January 12 – As the legislature gets back to work in Maryland, the topics up for discussion have been making businesses – particularly small businesses – more than a little nervous.
First, there’s the minimum wage. It’s supposed to bump up to $15 an hour over the next two years, but legislators would like to accelerate that. They want the $15 now and people are worried that means down the road, the minimum wage could jump to $20 an hour.
One of the real issues is that a number of businesses may have employees close to $15 an hour, but bumping new hires to $15 means the senior employees would want comparatively more.
If you’ve been at a company for, say, seven years, and have worked your way up to around $15 an hour and suddenly, laws have been put into place that the new guy coming in will make exactly the same, doesn’t that seem a little unfair?
So it’s pretty clear to see how tough it’s going to be for the small business owner.
Paul Frey, president of the Washington County Chamber of Commerce said, “It just accelerates all the cost, especially for small businesses.”
Maryland legislators also passed the Time to Care Act last April, which includes a paid family and medical leave insurance program that allows an employee to take up to 24 weeks of paid leave a year with certain circumstances.
To be clear, that’s six months.
Frey said, “We’re not against giving people time off when they have to take care of family, when they’re sick of they have a new child. We’re saying let’s be fair about it. Let businesses figure this out. Let us work with our employees. It’s in our best incentive to keep people employed. This labor market is so tight, we can’t afford to lose anybody. So it’s just cost after cost after cost.”
Legislators are also looking at a universal basic income for young people transitioning out of foster care.
Frey said, “So we’re going to guarantee an income once they turn a certain age, whether they’re working or not. We just think the business community and the public at large can figure this out without our elected officials telling us how to do it. The main concern is there may be a surplus in Maryland of money right now because of all the COVID money that was floating around. What happens in a year or two when this money runs out? How are we going to pay for this? It’s very troubling.”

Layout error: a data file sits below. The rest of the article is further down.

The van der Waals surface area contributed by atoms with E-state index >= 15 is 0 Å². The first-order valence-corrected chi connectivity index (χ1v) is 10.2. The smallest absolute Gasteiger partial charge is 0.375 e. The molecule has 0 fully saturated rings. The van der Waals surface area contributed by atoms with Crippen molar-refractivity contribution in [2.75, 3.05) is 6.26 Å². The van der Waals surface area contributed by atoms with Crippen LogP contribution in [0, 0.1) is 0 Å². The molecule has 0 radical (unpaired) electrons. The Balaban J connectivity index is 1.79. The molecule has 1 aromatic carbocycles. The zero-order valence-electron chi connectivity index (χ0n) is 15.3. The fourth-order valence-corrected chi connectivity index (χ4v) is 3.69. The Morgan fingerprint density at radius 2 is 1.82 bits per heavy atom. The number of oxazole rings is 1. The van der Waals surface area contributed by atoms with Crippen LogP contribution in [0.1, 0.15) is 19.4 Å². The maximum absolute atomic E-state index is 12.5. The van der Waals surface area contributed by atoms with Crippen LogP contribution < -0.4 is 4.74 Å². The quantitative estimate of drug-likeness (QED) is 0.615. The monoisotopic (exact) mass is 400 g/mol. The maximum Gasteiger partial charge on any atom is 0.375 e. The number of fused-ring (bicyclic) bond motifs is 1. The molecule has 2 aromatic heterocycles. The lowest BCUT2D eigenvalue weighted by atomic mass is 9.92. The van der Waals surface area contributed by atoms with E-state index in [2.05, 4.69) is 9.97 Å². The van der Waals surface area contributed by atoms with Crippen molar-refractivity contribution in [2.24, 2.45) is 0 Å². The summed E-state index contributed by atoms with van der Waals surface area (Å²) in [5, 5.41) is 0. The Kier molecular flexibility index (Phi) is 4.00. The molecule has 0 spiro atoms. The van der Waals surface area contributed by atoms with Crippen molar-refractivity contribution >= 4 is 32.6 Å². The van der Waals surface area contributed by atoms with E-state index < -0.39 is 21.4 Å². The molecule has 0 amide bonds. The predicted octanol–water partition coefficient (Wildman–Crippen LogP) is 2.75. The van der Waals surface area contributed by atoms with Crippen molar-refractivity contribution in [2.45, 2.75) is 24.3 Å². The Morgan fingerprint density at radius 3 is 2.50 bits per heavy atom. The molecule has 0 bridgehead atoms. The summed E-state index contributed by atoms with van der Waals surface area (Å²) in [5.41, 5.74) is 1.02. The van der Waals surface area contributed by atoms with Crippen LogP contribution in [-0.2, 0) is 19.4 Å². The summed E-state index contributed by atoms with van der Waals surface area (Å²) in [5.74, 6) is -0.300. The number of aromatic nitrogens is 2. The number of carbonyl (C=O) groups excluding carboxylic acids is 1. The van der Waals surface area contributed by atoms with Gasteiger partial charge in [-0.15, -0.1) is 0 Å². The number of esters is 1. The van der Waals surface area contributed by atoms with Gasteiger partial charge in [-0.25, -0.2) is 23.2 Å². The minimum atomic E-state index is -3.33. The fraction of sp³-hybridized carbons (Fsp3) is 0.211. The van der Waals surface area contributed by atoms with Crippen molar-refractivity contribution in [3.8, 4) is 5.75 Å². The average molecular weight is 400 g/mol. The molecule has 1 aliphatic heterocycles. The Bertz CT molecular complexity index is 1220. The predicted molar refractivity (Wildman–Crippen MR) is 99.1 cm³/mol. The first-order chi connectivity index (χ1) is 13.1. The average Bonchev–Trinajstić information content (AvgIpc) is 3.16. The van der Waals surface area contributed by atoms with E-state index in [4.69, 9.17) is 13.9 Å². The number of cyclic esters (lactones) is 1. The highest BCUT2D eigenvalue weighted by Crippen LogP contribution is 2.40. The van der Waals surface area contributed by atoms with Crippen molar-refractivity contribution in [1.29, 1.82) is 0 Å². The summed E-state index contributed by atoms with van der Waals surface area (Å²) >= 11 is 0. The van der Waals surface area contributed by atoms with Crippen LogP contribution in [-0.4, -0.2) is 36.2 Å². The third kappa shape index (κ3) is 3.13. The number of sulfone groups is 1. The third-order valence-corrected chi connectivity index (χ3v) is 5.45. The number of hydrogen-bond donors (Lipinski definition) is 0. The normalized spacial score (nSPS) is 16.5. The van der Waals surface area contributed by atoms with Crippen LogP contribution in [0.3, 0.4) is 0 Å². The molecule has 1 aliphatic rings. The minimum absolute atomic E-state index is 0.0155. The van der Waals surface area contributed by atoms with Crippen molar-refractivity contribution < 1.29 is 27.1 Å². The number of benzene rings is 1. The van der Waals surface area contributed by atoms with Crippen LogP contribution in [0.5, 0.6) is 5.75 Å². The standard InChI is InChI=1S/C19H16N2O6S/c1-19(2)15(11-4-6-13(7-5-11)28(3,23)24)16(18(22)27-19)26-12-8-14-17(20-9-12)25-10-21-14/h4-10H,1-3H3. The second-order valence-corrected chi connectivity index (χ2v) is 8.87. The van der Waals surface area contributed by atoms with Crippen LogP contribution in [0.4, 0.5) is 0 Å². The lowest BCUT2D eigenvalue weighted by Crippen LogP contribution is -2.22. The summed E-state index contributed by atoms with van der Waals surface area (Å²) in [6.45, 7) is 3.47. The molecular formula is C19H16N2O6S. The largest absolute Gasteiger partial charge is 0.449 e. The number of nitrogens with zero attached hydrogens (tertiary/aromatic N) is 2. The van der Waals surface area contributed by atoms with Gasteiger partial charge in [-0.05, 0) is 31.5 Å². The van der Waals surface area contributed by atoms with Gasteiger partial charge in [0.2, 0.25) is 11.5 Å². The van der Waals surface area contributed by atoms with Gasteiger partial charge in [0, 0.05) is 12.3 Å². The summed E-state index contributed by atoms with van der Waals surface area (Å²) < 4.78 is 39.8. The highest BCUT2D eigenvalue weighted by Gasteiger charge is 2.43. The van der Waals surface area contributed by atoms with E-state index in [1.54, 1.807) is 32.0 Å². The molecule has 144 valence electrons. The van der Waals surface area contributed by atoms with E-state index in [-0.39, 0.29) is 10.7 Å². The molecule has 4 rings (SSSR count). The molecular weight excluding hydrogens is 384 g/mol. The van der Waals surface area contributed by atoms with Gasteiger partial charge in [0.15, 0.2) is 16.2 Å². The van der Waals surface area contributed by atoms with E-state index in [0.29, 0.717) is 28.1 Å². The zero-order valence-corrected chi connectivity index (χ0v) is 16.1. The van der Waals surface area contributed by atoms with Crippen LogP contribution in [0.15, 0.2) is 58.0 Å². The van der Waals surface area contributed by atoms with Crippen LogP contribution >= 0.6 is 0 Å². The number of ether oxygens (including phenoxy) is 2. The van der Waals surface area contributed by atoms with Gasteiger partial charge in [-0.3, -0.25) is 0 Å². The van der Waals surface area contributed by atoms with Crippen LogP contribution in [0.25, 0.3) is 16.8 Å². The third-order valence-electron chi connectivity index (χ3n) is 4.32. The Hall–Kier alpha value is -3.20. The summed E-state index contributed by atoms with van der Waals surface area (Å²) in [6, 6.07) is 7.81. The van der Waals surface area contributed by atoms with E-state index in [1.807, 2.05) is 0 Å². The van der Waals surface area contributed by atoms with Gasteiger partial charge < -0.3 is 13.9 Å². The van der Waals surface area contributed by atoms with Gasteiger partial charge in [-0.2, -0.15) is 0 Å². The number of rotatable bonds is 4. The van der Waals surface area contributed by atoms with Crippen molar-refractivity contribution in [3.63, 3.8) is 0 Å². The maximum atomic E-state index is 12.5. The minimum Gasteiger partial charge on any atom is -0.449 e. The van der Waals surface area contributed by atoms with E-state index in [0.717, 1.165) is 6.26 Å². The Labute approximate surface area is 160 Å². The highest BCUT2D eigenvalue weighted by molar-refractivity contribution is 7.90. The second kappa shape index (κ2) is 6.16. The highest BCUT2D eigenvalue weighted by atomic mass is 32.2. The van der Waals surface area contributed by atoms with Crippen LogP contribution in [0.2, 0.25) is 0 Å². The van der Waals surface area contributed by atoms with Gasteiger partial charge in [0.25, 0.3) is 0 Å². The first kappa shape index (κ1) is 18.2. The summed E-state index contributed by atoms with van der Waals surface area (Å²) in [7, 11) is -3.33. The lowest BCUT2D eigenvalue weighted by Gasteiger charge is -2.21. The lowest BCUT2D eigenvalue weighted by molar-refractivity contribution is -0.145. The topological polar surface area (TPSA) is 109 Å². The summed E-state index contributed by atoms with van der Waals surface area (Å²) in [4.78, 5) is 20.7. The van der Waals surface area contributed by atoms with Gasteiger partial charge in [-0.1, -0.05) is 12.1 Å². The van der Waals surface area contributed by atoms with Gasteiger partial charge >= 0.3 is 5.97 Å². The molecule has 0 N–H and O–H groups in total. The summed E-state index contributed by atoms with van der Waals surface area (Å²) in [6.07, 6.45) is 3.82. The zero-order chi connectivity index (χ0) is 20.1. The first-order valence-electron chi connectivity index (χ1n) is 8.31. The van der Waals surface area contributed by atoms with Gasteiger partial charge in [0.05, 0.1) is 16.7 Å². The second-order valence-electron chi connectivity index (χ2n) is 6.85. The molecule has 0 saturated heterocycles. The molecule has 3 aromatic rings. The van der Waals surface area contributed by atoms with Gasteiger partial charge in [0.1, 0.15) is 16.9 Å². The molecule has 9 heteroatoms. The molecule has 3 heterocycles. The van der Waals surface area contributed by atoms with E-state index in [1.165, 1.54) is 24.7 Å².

Michele Jansen of NewsTalk 103.7FM asked, “Did any of these guys ever take an economics lesson? They think they can fix everything by just handing people more money. Money that doesn’t actually even exist. Their own policies are causing all the inflation. It’s just going to keep snowballing and getting worse. Do none of them realize this?”
Pat Ryan of NewsTalk 103.7FM suggested, “For this 20 weeks off, why don’t you just make everybody either a part timer or 1099 them and make them consultants or something like that?”
“That’s what’s going to happen,” Frey predicted. “These business owners have taken economics classes and they know how it works. There’s no business that’s for profit that is not going to figure out a way to stay in business. We end up hurting the folks we’re trying to help. That’s what they’re going to do. They’re going to cut back. We end up hurting folks and guess what? These teenagers who need a little bit of money to get through high school until they get out of the house, they will not be hired because people are not going to hire an inexperienced for $15, $16, $17 an hour. They will keep more work on the people there or they will put in technology to take the place. It’s really troubling.”
Jansen said, “It’s like their thinking stops with their good intentions. We have good intentions. Period. And they never think beyond that. False compassion. False empathy. It doesn’t help anybody.”